Finally, Dr. Le and colleagues assessed preclinical models to test whether the mesothelin-directed CAR T cells could effectively treat AML in vivo. Excitingly, in animals transplanted either with mesothelin-expressing human leukemia cell lines (in the context of immunocompromised mice) or with primary patient AML samples (in ‘humanized’ mice, which have been reconstituted with human hematopoietic lineages), CAR T cell therapy resulted in dramatic disease reduction and extension of survival in the animals.

These findings could have important implications for the treatment of AML in patients. “Our pre-clinical data support advancing the mesothelin-directed CAR into clinical testing for AML,” commented Dr. Le. “We are currently developing the clinical vector with an anticipated clinical trial to open in 3rd-4th quarter of 2022 for relapsed/refractory AML.” Dr. Le credits the Fred Hutch/University of Washington Cancer Consortium for its role in this work and the future translational efforts. “This work was made possible through the collaboration with [Consortium members] Drs. Stan Riddell and Cameron Turtle,” said Dr. Le. Additionally, “the FHCRC TPP (Therapeutic Products Program) core facilitated the process development for the pending clinical trial.”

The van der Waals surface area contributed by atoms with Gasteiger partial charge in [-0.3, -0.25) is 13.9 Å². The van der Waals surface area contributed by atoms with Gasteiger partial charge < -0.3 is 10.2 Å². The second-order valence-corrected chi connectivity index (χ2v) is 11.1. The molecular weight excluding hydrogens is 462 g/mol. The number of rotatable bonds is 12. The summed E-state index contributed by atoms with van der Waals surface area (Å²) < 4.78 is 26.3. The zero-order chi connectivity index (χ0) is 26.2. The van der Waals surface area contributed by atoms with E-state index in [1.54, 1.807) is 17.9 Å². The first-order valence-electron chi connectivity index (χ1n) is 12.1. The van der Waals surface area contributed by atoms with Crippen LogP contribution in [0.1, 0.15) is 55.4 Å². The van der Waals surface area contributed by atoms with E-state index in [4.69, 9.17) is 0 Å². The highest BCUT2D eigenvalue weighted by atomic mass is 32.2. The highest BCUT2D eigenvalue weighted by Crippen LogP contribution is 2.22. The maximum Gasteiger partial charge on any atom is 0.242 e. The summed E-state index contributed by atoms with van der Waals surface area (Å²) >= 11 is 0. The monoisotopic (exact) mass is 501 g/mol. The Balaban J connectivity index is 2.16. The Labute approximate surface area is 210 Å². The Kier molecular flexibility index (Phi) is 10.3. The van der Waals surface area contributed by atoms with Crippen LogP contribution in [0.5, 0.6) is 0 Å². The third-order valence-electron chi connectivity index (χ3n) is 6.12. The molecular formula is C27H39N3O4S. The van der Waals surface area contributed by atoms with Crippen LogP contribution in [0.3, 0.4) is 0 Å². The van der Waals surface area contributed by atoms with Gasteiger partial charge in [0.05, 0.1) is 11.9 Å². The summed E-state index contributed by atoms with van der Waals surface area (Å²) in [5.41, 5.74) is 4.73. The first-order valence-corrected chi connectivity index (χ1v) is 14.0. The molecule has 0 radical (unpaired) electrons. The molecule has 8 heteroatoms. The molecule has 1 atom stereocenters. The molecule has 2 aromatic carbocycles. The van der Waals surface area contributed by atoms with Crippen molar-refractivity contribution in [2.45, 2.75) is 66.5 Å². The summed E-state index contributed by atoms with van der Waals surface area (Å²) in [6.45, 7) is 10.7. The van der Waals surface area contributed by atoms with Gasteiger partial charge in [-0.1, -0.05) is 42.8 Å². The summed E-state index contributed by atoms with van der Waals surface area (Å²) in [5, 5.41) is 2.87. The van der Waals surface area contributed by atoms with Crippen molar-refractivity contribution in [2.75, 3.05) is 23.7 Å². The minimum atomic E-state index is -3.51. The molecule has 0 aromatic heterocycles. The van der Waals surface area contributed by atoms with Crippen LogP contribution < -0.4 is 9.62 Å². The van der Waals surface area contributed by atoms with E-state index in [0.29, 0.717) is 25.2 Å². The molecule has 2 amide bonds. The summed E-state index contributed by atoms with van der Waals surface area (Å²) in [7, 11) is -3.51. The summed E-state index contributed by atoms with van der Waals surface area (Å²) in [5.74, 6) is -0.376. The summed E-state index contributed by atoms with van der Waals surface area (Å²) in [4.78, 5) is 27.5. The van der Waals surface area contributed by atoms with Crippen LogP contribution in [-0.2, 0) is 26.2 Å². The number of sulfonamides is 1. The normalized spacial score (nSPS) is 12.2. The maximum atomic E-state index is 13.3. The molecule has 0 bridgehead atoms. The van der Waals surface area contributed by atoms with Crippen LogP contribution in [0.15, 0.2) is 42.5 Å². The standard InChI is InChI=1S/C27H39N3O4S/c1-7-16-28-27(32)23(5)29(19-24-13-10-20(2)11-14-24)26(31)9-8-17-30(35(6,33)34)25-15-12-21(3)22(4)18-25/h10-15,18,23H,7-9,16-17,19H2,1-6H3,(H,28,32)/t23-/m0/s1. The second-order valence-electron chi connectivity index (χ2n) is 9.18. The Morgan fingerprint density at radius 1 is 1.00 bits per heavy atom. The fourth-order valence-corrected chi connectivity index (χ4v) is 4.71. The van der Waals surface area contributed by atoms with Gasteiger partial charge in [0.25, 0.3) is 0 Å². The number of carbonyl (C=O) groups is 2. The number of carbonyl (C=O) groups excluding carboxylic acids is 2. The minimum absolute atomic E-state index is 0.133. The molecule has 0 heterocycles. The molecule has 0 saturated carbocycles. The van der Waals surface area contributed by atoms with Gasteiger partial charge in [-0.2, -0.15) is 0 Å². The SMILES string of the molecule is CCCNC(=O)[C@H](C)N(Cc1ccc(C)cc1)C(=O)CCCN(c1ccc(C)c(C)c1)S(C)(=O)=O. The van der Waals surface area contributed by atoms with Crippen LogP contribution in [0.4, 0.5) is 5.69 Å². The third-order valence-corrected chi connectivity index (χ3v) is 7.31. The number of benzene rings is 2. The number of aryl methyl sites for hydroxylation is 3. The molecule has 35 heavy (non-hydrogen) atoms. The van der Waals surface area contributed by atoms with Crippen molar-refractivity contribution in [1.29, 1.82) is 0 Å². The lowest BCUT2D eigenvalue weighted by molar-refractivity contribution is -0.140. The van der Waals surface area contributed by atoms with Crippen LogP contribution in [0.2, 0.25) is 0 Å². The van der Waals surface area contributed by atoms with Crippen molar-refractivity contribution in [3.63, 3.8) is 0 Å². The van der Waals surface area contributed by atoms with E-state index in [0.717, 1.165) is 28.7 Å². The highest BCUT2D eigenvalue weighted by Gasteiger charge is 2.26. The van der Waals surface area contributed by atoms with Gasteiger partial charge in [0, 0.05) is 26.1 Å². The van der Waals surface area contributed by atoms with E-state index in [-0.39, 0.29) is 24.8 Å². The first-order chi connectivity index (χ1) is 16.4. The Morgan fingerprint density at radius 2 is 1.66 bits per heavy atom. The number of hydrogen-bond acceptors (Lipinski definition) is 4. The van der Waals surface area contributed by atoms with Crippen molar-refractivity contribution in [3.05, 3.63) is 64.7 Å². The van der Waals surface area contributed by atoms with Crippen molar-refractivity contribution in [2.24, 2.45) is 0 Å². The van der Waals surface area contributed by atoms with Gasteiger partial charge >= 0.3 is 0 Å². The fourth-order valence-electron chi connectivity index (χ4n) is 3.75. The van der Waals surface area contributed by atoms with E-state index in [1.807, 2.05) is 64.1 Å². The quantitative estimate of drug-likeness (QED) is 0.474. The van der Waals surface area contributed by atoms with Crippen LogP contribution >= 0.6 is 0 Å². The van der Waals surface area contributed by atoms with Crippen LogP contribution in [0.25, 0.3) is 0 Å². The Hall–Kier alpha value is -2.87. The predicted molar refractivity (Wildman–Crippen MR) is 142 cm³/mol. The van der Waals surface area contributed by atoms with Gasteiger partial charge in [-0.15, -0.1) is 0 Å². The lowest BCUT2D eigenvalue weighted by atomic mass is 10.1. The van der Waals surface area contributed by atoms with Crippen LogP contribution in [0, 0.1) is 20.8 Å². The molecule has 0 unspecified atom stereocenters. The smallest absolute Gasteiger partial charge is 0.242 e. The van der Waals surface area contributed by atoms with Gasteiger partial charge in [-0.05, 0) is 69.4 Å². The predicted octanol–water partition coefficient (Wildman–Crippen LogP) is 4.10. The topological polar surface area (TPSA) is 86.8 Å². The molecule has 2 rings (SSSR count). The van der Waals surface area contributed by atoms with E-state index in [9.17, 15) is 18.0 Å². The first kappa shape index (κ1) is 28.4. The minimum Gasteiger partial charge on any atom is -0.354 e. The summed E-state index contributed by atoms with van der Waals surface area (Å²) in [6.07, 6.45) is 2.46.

This work was funded by the Leukemia & Lymphoma Society and St. Baldrick’s Foundation.

UW/Fred Hutch Cancer Consortium members Shivani Srivastava, Cameron Turtle, Stanley Riddell, Katherine Tarlock, and Soheil Meshinchi contributed to this work.

Le Q, Castro S, Tang T, Loeb AM, Hylkema T, McKay C, Perkins L, Srivastava S, Call L, Smith JL, Leonti A, Ries R, Pardo L, Loken MR, Correnti C, Fiorenza S, Turtle CJ, Riddell S, Tarlock K, Meshinchi S. Therapeutic Targeting of Mesothelin with Chimeric Antigen Receptor T Cells in Acute Myeloid Leukemia. Clin Cancer Res. 2021 Aug 11:clincanres.1546.2021. doi: 10.1158/1078-0432.CCR-21-1546. Epub ahead of print. PMID: 34380639.